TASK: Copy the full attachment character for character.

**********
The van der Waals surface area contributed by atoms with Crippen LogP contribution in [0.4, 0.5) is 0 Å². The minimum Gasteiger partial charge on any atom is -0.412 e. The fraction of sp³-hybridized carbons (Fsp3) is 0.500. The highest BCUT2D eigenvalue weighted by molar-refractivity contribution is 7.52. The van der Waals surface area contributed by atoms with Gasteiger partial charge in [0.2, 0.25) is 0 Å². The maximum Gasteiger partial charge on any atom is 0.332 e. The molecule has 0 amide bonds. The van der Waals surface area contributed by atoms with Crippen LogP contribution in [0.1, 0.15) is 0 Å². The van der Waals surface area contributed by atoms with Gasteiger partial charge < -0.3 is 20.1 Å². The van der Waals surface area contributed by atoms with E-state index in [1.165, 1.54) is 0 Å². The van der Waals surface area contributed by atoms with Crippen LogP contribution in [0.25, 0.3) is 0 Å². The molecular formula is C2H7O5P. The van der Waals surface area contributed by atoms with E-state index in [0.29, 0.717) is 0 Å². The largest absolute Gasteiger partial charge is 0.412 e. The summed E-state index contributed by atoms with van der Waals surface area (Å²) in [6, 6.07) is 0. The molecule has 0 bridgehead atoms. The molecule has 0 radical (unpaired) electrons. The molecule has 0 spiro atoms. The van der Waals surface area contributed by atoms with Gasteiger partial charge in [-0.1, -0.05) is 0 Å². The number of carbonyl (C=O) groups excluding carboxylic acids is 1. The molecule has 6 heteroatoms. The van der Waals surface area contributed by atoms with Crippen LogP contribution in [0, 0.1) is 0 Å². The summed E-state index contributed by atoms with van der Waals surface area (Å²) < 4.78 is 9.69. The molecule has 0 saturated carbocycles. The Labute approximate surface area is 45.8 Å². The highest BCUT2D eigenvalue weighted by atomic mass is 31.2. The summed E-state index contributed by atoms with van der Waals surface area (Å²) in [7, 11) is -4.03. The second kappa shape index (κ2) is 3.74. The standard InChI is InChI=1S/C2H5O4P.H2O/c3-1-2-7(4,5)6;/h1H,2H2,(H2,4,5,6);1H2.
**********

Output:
The van der Waals surface area contributed by atoms with Crippen LogP contribution in [0.4, 0.5) is 0 Å². The minimum Gasteiger partial charge on any atom is -0.412 e. The fraction of sp³-hybridized carbons (Fsp3) is 0.500. The highest BCUT2D eigenvalue weighted by molar-refractivity contribution is 7.52. The van der Waals surface area contributed by atoms with Gasteiger partial charge in [0.2, 0.25) is 0 Å². The maximum Gasteiger partial charge on any atom is 0.332 e. The molecule has 0 amide bonds. The van der Waals surface area contributed by atoms with Crippen LogP contribution in [0.1, 0.15) is 0 Å². The van der Waals surface area contributed by atoms with Gasteiger partial charge < -0.3 is 20.1 Å². The van der Waals surface area contributed by atoms with E-state index in [1.165, 1.54) is 0 Å². The van der Waals surface area contributed by atoms with Crippen LogP contribution in [0.25, 0.3) is 0 Å². The molecular formula is C2H7O5P. The van der Waals surface area contributed by atoms with E-state index in [0.29, 0.717) is 0 Å². The largest absolute Gasteiger partial charge is 0.412 e. The summed E-state index contributed by atoms with van der Waals surface area (Å²) in [6, 6.07) is 0. The molecule has 0 bridgehead atoms. The molecule has 0 radical (unpaired) electrons. The molecule has 0 spiro atoms. The van der Waals surface area contributed by atoms with Gasteiger partial charge in [-0.1, -0.05) is 0 Å². The number of carbonyl (C=O) groups excluding carboxylic acids is 1. The molecule has 6 heteroatoms. The van der Waals surface area contributed by atoms with Crippen LogP contribution in [0, 0.1) is 0 Å². The summed E-state index contributed by atoms with van der Waals surface area (Å²) < 4.78 is 9.69. The molecule has 0 saturated carbocycles. The Labute approximate surface area is 45.8 Å². The highest BCUT2D eigenvalue weighted by atomic mass is 31.2. The summed E-state index contributed by atoms with van der Waals surface area (Å²) in [7, 11) is -4.03. The second kappa shape index (κ2) is 3.74. The standard InChI is InChI=1S/C2H5O4P.H2O/c3-1-2-7(4,5)6;/h1H,2H2,(H2,4,5,6);1H2.